By: Arielle Kass
March 22, 2010
Institutions aim to wake up 'unbanked' to value of saving money, dealing in financial mainstream
Not everyone has a bank account. There are some people - many people, in fact - who deal on the outskirts of the financial system. They go to check cashers or payday lenders; they keep their money on their person or under their mattress.
From financial literacy courses to special products, banks in this area have been reaching out to the unbanked both to better their own bottom lines and as a service to people who may have never before set foot in a bank.
For KeyBank, one of the banks doing the most outreach, it's a way to make mission and margin work together.
In 2009, the bank hosted about 900 people for classes at its KeyBank Financial Education Center on Buckeye Road in Cleveland, where photos of people who managed to save enough money to buy a house or pay off a car are displayed in a sort of hall of fame on the wall.
Another 2,000 in Greater Cleveland received financial literacy training through Key's outreach to schools, churches and other organizations.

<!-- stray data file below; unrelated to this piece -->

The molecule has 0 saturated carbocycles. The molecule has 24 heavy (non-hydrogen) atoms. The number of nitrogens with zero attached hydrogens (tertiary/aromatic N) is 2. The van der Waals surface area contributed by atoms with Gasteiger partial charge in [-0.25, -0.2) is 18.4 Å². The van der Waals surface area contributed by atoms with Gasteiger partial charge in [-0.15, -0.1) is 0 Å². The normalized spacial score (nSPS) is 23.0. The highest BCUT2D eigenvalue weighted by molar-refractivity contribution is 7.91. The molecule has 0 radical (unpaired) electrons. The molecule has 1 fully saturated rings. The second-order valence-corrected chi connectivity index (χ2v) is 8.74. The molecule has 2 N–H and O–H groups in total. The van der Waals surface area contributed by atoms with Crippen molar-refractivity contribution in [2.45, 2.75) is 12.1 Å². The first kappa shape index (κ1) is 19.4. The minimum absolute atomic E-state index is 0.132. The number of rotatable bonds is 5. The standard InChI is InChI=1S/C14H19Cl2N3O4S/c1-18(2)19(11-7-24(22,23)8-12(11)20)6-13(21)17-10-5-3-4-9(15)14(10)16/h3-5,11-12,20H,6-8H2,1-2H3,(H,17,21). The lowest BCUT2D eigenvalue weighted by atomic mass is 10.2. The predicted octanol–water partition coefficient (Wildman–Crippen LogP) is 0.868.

It's not just about cashing that check, said Poppie Parish, senior vice president of community development banking. It's about building a relationship that's able to support whatever your financial goals are.
KeyBank vice president of community development banking Emmanuel Glover said his bank also started the KeyBank Plus program, a low-fee check-cashing service that charges between 1% and 1.5% to cash a check. Mr. Glover said nationally, check cashers charge on average between 3% and 10% for the service. Every fifth time a customer comes in, Key's fee is waived, and each time a check is cashed, customers receive five free money orders, Mr. Glover said.